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When Fight Club first hit the big screen in 1999, people weren’t just blown away by the big-screen adaptation of one of Chuck Palahniuk’s most renowned works or the story of Tyler Durden and the unnamed narrator; they were amazed by Brad Pitt’s incredible body. Say whatever you want about the film’s plot, or the acting, or the cinematography, or anything else you want, really, but there is no denying that Pitt brought his A-game with him onto set.

In fact, his physique for the film was so rock solid that it’s still a topic of conversation on bodybuilding and nutrition forums, internet blogs, and even Highsnobiety articles, nearly 20 years after the film’s original release.

But what was Pitt’s secret? Blood of a virgin babe? Two cartons of Newports a day? A coke habit? Truthfully, it wasn’t magic; it was hard work, determination and a strict diet.

Pitt was at just five-to-six percent body fat for the film, which means that on his 5-foot, 11-inch frame he was probably clocking in at around 155 pounds. In order to get down to that weight and keep that kind of physique, it was a lot of hard work.

High Reps and Low Weight; One Muscle Group per Day

Steven Klein

For Pitt’s role as Tyler Durden, he wasn’t focused so much on being a big meathead as he was being shredded and punchy. Edward Norton’s character was a smaller guy, and since Durden was supposed to be a more aggressive and badass version of him, it made sense to keep him small.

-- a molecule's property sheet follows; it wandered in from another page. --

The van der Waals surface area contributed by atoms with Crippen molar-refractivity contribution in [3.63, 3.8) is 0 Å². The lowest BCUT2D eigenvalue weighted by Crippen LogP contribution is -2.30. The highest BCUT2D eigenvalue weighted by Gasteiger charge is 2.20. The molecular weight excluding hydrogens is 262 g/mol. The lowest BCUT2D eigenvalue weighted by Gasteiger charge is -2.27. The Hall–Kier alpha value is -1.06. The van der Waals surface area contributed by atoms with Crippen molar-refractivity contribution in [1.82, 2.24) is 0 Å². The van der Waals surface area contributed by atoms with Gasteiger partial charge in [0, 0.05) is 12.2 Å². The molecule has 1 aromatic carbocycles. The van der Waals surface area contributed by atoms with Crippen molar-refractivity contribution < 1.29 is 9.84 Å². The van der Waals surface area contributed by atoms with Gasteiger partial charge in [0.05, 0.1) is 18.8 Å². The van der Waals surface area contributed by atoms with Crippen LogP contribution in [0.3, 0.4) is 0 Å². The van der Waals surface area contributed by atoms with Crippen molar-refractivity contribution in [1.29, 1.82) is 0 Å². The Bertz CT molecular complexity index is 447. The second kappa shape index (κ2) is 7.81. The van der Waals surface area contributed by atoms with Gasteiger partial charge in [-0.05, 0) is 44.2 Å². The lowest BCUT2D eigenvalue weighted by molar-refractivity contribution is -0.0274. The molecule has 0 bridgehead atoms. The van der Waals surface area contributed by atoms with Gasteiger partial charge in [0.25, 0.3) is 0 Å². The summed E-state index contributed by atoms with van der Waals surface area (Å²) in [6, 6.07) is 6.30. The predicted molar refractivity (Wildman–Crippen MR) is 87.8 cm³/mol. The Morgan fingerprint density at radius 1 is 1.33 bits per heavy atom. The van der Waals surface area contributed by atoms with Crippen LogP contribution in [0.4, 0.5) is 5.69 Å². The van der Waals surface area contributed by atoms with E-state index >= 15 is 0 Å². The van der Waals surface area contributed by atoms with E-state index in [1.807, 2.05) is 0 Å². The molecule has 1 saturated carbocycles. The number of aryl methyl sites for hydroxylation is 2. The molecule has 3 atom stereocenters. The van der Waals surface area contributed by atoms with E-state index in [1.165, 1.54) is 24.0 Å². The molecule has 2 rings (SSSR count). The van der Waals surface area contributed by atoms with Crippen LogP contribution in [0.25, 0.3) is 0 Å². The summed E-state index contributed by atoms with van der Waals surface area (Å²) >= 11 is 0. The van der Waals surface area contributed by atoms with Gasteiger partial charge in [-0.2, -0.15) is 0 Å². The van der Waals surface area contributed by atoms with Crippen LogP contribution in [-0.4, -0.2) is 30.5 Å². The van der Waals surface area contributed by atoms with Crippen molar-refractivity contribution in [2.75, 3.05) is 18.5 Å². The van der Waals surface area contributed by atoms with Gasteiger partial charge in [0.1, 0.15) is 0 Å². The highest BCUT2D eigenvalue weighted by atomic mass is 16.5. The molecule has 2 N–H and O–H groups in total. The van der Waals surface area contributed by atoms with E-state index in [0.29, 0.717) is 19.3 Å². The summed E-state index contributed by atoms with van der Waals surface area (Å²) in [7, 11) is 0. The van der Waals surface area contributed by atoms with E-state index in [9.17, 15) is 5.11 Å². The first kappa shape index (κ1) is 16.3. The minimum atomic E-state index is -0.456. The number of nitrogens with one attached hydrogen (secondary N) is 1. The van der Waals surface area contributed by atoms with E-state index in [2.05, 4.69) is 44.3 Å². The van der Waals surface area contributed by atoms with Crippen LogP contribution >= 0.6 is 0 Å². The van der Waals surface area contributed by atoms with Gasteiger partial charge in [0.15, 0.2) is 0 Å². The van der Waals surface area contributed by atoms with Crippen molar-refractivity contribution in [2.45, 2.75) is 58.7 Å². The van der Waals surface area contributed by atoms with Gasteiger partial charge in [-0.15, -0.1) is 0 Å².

As weightlifters and bodybuilders will tell you, there’s a real easy way to sum up weight training: if you want to get big, lift heavier weight with fewer reps; if you want to lean out and tone up, put up less weight with more reps. There’s a lot more to it than that, but that’s the rundown.

Pitt also focused on one muscle group per day. Mondays were chest day, Tuesdays were all about back, Wednesdays were shoulders, Thursday was arms (biceps and triceps), and the rest of the week was dedicated to cardio and resting.

20th Century Fox

Pitt’s exact workout routine was this:

Monday — Chest
Push-ups — Three sets of 25 reps
Bench press — 25, 15 and eight reps at 165, 195, 225 lbs
Nautilus press — 15 reps at 80, 100, 130 lbs
Incline press — 15 reps at 80, 100, 130 lbs
Pec deck — 15 reps at 60, 70, 80 lbs

Tuesday — Back
25 pull-ups — Three sets to fatigue
Seated rows — Three sets at 75, 80, 85 lbs
Lat pull downs — Three sets at 135, 150, 165 lbs
T-bar rows — Three sets at 80, 95, 110 lbs

Wednesday – Shoulders
Arnold press — Three sets at 55 lbs
Laterals — Three sets at 30 lbs
Front raises — Three sets at 25 lbs

Thursday – Biceps & Triceps
Preacher curls — Three sets at 60, 80, 95 lbs
EZ curls cable — Three sets at 50, 65, 80 lbs
Hammer curls — Three sets at 30, 45, 55 lbs
Push downs — Three sets at 70, 85, 100 lbs

Friday & Saturday – Cardio
Treadmill — one hour at 80-90 percent of maximum heart rate

Cardio, Cardio, Cardio

20th Century Fox

As I mentioned above, Pitt managed to get himself down to five-six percent body fat for his role as Tyler Durden. If you’ve never really given a shit about fitness before, that percentage is merely a number. You read it and say, “Okay, I gotta be six percent body fat, gotcha.”